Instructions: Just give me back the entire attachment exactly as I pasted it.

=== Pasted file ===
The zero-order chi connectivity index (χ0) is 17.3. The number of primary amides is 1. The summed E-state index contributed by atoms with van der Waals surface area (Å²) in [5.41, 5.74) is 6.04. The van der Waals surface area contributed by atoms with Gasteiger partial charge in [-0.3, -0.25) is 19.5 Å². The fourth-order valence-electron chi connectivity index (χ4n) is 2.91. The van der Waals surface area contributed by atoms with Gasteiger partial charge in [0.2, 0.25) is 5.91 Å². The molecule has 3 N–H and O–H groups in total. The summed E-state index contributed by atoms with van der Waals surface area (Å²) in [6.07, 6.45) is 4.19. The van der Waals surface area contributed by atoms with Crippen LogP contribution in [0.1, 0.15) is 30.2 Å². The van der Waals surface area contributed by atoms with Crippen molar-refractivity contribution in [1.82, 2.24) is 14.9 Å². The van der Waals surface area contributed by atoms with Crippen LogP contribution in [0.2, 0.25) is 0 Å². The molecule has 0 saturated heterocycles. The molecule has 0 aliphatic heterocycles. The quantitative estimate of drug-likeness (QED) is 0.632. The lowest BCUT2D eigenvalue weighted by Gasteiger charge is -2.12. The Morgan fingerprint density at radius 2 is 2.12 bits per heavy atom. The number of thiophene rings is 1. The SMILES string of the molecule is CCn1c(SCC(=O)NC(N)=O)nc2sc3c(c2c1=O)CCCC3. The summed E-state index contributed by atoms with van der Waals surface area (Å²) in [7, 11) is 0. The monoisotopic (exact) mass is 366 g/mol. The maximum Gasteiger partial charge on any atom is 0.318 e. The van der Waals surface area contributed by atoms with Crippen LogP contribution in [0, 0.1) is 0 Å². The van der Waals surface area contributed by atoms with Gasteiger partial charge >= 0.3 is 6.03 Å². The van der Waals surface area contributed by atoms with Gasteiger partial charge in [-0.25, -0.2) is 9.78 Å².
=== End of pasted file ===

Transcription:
The zero-order chi connectivity index (χ0) is 17.3. The number of primary amides is 1. The summed E-state index contributed by atoms with van der Waals surface area (Å²) in [5.41, 5.74) is 6.04. The van der Waals surface area contributed by atoms with Gasteiger partial charge in [-0.3, -0.25) is 19.5 Å². The fourth-order valence-electron chi connectivity index (χ4n) is 2.91. The van der Waals surface area contributed by atoms with Gasteiger partial charge in [0.2, 0.25) is 5.91 Å². The molecule has 3 N–H and O–H groups in total. The summed E-state index contributed by atoms with van der Waals surface area (Å²) in [6.07, 6.45) is 4.19. The van der Waals surface area contributed by atoms with Crippen LogP contribution in [0.1, 0.15) is 30.2 Å². The van der Waals surface area contributed by atoms with Crippen molar-refractivity contribution in [1.82, 2.24) is 14.9 Å². The van der Waals surface area contributed by atoms with Crippen LogP contribution in [0.2, 0.25) is 0 Å². The molecule has 0 saturated heterocycles. The molecule has 0 aliphatic heterocycles. The quantitative estimate of drug-likeness (QED) is 0.632. The lowest BCUT2D eigenvalue weighted by Gasteiger charge is -2.12. The Morgan fingerprint density at radius 2 is 2.12 bits per heavy atom. The number of thiophene rings is 1. The SMILES string of the molecule is CCn1c(SCC(=O)NC(N)=O)nc2sc3c(c2c1=O)CCCC3. The summed E-state index contributed by atoms with van der Waals surface area (Å²) in [7, 11) is 0. The monoisotopic (exact) mass is 366 g/mol. The maximum Gasteiger partial charge on any atom is 0.318 e. The van der Waals surface area contributed by atoms with Crippen LogP contribution in [0, 0.1) is 0 Å². The van der Waals surface area contributed by atoms with Gasteiger partial charge >= 0.3 is 6.03 Å². The van der Waals surface area contributed by atoms with Gasteiger partial charge in [-0.25, -0.2) is 9.78 Å².